Big four bank prepares to pay back $87m to customers

Westpac has announced that it will pay approximately $87 million in compensation to former clients of the bank’s financial advice businesses, and those who held ASX-listed securities through the bank’s platforms, for failing to notify them of corporate actions between 2005 and 2019.

The Australian Securities and Investments Commission (ASIC) explained that Westpac’s failure to notify customers of corporate actions meant that these customers could have missed out on various opportunities.

Some of the opportunities clients could have missed out on included purchasing additional shares at a discount, the creation of temporary rights or options that could be sold at a profit and the ability to sell shares and receive a benefit that could provide tax advantages.

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The remediation will be paid to approximately 32,000 customer accounts, according to ASIC, with the remediation covering an estimated 328,000 potential missed corporate action notifications.

Westpac says that it aims to compensate most of the affected customers by the end of 2021 and customers will also be informed of missed corporate action notifications where Westpac has determined that no compensation is payable.

ASIC commissioner Danielle Press said it was now important for customers to check if they were due some compensation from Westpac.

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“Compensating customers affected by misconduct is a very important part of licensees’ obligations to act fairly, honestly and efficiently,” Ms Press said.

“We are pleased to see that Westpac has taken action to remediate affected customers, regardless of how much time has passed.

“We encourage affected customers to engage with the communications from Westpac to understand how they were impacted and to seek further information from Westpac if required.”

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Westpac first reported its failure to notify customers of corporate actions to ASIC in July 2019 and provided further information on the scale and significance of the issue in April 2020.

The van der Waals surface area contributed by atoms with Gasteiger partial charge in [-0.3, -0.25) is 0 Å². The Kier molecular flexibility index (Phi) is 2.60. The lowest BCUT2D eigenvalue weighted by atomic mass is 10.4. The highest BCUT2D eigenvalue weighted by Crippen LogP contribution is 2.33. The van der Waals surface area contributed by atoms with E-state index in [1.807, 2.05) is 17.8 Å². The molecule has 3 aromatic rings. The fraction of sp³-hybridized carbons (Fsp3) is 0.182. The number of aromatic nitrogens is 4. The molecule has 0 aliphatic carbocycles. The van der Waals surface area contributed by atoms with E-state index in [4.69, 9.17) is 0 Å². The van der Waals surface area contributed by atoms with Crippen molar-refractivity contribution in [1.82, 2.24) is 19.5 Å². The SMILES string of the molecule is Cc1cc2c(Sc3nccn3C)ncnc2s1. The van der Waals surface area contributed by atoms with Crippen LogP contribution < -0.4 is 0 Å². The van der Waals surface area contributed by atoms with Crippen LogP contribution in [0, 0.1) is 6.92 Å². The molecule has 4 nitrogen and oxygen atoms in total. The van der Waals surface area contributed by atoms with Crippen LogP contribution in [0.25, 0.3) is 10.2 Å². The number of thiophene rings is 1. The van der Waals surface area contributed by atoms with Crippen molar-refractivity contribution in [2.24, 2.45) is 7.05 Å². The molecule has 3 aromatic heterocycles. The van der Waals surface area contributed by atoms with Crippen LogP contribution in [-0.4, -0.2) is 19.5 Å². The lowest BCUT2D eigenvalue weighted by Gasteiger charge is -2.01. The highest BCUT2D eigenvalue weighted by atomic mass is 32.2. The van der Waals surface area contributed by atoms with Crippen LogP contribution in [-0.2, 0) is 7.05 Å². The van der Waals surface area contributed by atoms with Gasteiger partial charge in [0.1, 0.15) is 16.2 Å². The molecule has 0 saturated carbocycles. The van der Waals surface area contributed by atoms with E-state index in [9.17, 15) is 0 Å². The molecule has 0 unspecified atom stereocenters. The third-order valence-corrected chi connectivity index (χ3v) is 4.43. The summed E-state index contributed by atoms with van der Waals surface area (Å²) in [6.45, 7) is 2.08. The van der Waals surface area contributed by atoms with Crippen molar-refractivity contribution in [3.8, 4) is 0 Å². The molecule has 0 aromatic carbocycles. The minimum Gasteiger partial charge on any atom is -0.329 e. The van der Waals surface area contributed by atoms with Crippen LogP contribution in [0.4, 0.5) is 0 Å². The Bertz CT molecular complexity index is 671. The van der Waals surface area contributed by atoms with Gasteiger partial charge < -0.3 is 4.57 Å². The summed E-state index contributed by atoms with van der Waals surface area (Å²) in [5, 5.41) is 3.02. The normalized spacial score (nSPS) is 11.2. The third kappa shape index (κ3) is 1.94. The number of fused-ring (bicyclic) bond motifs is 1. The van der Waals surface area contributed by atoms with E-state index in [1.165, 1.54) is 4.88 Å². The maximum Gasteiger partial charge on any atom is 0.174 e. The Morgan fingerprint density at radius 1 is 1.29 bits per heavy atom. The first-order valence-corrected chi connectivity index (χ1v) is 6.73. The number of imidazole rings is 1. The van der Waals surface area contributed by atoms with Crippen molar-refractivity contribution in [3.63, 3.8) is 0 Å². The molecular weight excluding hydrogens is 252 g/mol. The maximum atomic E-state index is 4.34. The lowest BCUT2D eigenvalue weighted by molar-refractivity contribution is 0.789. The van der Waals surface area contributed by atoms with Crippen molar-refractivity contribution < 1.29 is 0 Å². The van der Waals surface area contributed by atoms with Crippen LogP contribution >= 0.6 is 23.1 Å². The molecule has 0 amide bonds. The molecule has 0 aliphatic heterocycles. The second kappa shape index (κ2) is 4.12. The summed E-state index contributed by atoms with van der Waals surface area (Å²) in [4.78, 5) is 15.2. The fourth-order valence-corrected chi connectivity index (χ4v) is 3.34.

Westpac’s advice businesses involved in the remediation include Securitor Financial Group Limited, Magnitude Group Pty Ltd and Westpac Banking Corporation (known as BT Financial Advice). These businesses ceased providing personal financial advice in 2019.

As YourLifeChoices reported on Thursday, the federal government has come under fire for failing to pass laws to establish a compensation scheme.

“Across Australia, victims of misconduct in the financial system continue to be left out of pocket,” CHOICE chief executive Alan Kirkland said.

“Some families are waiting on hundreds of thousands of dollars of compensation that can’t be paid until the scheme is up and running.

“These delays only add to the financial and emotional hardship suffered by these people.”

Did you get financial advice from a Westpac-affiliated company between 2005 and 2019? Do you think you will be entitled to compensation? Why not share your thoughts in the comments section below?

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Written by Ben Hocking

Ben Hocking is a skilled writer and editor with interests and expertise in politics, government, Centrelink, finance, health, retirement income, superannuation, Wordle and sports.

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